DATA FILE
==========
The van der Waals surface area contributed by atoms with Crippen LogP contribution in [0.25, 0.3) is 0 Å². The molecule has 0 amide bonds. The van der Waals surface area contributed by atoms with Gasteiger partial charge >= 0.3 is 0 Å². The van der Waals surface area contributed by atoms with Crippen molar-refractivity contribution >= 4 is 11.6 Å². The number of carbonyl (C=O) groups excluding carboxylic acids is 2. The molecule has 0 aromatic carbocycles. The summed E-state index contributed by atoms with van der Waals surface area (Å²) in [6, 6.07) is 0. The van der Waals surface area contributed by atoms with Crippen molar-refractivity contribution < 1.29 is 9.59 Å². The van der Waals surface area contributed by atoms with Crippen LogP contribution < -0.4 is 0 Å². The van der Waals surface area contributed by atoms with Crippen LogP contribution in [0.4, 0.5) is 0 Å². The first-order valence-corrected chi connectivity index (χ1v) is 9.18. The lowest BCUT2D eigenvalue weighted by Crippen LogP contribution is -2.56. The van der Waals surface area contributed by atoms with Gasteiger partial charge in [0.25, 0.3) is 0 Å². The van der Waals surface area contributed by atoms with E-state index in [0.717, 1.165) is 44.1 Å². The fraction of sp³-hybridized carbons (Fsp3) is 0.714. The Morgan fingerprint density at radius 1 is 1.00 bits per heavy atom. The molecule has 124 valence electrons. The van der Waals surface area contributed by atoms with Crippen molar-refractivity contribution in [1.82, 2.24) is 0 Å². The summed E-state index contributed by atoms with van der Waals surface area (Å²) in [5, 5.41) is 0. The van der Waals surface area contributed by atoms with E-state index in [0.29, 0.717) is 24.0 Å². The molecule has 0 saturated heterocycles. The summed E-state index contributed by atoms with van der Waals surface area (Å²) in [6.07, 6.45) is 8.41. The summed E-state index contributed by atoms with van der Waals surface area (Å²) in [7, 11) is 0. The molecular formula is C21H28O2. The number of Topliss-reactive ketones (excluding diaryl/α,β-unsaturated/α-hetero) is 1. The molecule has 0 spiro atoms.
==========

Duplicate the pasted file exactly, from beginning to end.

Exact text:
The van der Waals surface area contributed by atoms with Crippen LogP contribution in [0.25, 0.3) is 0 Å². The molecule has 0 amide bonds. The van der Waals surface area contributed by atoms with Gasteiger partial charge >= 0.3 is 0 Å². The van der Waals surface area contributed by atoms with Crippen molar-refractivity contribution >= 4 is 11.6 Å². The number of carbonyl (C=O) groups excluding carboxylic acids is 2. The molecule has 0 aromatic carbocycles. The summed E-state index contributed by atoms with van der Waals surface area (Å²) in [6, 6.07) is 0. The van der Waals surface area contributed by atoms with Crippen molar-refractivity contribution < 1.29 is 9.59 Å². The van der Waals surface area contributed by atoms with Crippen LogP contribution < -0.4 is 0 Å². The van der Waals surface area contributed by atoms with Crippen LogP contribution in [0.4, 0.5) is 0 Å². The first-order valence-corrected chi connectivity index (χ1v) is 9.18. The lowest BCUT2D eigenvalue weighted by Crippen LogP contribution is -2.56. The van der Waals surface area contributed by atoms with Gasteiger partial charge in [0.25, 0.3) is 0 Å². The van der Waals surface area contributed by atoms with E-state index in [0.717, 1.165) is 44.1 Å². The fraction of sp³-hybridized carbons (Fsp3) is 0.714. The Morgan fingerprint density at radius 1 is 1.00 bits per heavy atom. The molecule has 124 valence electrons. The van der Waals surface area contributed by atoms with Crippen molar-refractivity contribution in [1.82, 2.24) is 0 Å². The summed E-state index contributed by atoms with van der Waals surface area (Å²) in [5, 5.41) is 0. The van der Waals surface area contributed by atoms with E-state index in [0.29, 0.717) is 24.0 Å². The molecule has 0 saturated heterocycles. The summed E-state index contributed by atoms with van der Waals surface area (Å²) in [6.07, 6.45) is 8.41. The summed E-state index contributed by atoms with van der Waals surface area (Å²) in [7, 11) is 0. The molecular formula is C21H28O2. The number of Topliss-reactive ketones (excluding diaryl/α,β-unsaturated/α-hetero) is 1. The molecule has 0 spiro atoms.